• These will often exploit “zero-day” vulnerabilities, which are flaws or bugs in an operating system that the mobile phone’s manufacturer does not yet know about and so has not been able to fix.

Who were the Targets?

  • Human Rights activists, journalists and lawyers around the world have been targeted with phone malware sold to authoritarian governments by an Israeli surveillance firm.
  • Indian ministers, government officials and opposition leaders also figure in the list of people whose phones may have been compromised by the spyware.
  • In 2019, WhatsApp filed a lawsuit in the US court against Israel’s NSO Group, alleging that the firm was incorporating cyber-attacks on the application by infecting mobile devices with malicious software.

Recent Steps Taken in India against Cyber Crime:

  • Cyber Surakshit Bharat Initiative: It was launched in 2018 with an aim to spread awareness about cybercrime and building capacity for safety measures for Chief Information Security Officers (CISOs) and frontline IT staff across all government departments.
  • National Cyber security Coordination Centre (NCCC): In 2017, the NCCC was developed to scan internet traffic and communication metadata (which are little snippets of information hidden inside each communication) coming into the country to detect real-time cyber threats.
  • Cyber Swachhta Kendra: In 2017, this platform was introduced for internet users to clean their computers and devices by wiping out viruses and malware.
  • Indian Cyber Crime Coordination Centre (I4C): I4C was recently inaugurated by the government.
  • National Cyber Crime Reporting Portal has also been launched pan India.
  • Computer Emergency Response Team – India (CERT-IN): It is the nodal agency which deals with cybersecurity threats like hacking and phishing.
  • Legislations in India:
  • Information Technology Act, 2000.
  • Personal Data Protection Bill, 2019.

International Mechanisms:

  • International Telecommunication Union (ITU): It is a specialized agency within the United Nations which plays a leading role in the standardization and development of telecommunications and cyber security issues.
  • Budapest Convention on Cybercrime: It is an international treaty that seeks to address Internet and computer crime (cybercrime) by harmonizing national laws, improving investigative techniques, and increasing cooperation among nations. It came into force on 1st July 2004. India is not a signatory to this convention.

ICUBE REPORT

Why in News?

  • Recently, the Kantar insights and consulting company released its ICUBE 2019 report on digital adoption and usage trends in India.

Highlights:

  • It is an annual tracking study, which considered to be the currency for digital adoption in the country, gauges the changing digital ecosystem in India, measuring Internet usage by demographic, activity and device segments.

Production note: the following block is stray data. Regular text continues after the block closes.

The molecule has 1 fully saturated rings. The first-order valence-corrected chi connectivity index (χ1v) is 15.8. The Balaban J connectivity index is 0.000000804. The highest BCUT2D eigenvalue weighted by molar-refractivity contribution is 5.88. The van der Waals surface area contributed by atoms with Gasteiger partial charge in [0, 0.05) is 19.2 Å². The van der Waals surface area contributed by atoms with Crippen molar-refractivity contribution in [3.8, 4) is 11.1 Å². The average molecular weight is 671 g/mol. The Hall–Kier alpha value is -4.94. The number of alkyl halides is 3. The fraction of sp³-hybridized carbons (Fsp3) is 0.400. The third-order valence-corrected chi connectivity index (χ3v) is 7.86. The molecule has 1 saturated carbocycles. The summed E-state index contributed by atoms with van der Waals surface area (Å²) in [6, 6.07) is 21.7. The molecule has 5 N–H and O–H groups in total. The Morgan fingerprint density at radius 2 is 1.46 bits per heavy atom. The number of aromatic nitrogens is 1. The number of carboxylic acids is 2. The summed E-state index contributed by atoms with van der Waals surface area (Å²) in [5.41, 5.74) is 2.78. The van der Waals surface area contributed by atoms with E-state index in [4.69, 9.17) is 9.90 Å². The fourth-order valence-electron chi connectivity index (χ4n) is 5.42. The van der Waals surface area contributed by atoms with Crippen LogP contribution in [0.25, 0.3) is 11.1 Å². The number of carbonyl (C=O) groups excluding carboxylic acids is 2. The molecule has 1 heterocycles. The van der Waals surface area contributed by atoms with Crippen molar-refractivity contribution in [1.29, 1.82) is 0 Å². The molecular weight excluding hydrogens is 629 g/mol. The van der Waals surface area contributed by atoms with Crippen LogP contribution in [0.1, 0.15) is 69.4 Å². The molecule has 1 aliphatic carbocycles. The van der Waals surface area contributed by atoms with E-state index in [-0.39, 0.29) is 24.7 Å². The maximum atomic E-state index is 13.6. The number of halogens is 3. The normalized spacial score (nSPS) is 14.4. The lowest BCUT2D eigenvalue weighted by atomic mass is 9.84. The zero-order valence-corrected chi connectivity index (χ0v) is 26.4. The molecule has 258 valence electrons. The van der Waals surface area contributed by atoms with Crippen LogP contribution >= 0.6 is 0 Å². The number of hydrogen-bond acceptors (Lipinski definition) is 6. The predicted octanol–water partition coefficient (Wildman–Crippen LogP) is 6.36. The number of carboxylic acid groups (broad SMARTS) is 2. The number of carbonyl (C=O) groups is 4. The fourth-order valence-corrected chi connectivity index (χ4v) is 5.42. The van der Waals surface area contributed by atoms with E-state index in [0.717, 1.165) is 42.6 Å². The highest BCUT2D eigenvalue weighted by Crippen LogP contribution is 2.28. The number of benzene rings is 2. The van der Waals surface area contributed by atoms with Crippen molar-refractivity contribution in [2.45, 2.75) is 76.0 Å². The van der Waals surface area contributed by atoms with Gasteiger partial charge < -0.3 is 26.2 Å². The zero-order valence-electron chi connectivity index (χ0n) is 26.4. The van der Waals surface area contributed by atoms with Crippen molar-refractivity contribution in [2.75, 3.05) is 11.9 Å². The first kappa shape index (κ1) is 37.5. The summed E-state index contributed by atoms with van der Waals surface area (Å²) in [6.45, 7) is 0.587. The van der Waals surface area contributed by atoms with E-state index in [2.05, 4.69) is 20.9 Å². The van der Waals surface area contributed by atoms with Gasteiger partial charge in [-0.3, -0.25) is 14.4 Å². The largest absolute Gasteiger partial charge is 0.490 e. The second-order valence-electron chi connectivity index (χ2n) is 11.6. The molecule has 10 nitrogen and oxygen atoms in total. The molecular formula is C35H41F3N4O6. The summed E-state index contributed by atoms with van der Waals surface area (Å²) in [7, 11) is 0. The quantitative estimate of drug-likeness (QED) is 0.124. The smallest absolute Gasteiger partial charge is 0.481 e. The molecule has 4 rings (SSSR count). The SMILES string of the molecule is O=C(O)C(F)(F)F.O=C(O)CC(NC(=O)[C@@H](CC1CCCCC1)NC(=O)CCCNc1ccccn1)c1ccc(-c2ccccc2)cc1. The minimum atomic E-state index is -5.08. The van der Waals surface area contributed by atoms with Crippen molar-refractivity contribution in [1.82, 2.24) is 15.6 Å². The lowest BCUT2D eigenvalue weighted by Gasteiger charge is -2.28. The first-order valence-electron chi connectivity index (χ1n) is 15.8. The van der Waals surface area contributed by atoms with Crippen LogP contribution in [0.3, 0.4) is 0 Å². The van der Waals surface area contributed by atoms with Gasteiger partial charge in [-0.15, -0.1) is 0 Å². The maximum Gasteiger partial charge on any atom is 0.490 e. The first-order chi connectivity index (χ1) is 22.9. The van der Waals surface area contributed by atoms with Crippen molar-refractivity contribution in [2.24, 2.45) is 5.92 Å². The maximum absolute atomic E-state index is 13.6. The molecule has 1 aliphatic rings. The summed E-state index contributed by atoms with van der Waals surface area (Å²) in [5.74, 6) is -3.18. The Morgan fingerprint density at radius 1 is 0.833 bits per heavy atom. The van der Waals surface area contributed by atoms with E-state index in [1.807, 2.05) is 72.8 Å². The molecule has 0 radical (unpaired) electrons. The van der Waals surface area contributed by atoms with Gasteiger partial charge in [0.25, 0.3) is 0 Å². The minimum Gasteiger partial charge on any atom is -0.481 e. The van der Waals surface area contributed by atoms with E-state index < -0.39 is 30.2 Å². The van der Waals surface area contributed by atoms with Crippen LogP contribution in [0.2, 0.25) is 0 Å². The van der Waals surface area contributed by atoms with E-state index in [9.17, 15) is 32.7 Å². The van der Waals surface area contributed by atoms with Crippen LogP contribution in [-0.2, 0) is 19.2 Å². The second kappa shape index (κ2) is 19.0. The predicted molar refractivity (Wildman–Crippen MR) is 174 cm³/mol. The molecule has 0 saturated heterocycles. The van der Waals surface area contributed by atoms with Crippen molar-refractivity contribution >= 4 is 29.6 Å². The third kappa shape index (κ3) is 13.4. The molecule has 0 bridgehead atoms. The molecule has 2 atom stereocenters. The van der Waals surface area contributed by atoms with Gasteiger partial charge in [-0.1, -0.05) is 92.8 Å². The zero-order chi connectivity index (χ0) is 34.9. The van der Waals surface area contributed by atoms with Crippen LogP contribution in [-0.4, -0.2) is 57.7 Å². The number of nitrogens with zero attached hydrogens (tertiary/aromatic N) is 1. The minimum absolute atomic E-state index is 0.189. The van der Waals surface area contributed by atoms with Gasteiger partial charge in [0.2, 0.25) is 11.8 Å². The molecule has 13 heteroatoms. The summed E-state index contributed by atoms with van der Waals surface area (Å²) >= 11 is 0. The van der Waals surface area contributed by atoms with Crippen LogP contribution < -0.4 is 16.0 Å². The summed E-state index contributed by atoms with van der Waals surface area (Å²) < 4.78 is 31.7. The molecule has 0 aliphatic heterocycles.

• It estimated at 574 million, the number of monthly active Internet users have registered an annual growth of 24% indicating an overall penetration of 41%.
  • It projects 11% growth for 2020; estimates 639 million monthly active Internet users.
  • All monthly active Internet users use a mobile phone as one of the devices to access the Internet.
  • It shows about 84% of users access the Internet for entertainment purposes.
  • At 38%, school-going children segment in the age group of 15 years or below has shown a promising growth on internet usage.
  • The access to information and education, social media, gaming and entertainment, especially, Sports, are driving the adoption. Content is the king and is driving the surge in daily internet usage.
  • The Rural India registered a 45% growth in the monthly active internet users in 2019. It is now estimated that there are 264 million internet users in rural India, and this is expected to reach 304 million in 2020.

Important Factors for the Growth:

  • The convenience of content availability across devices and on the go low-cost Internet service resulted in a significant growth in the entertainment consumption in the last year.
  • The Local Language and video are the underlying factors for the internet boom in rural. This is expected to continue in 2020 too, especially in view of the lockdown.

Way Forward:

  • The Children and housewives will be the new Internet adopters in the next year or two.
  • It will be more about breaking the mind set barriers to access the web and most of these users already have Internet at home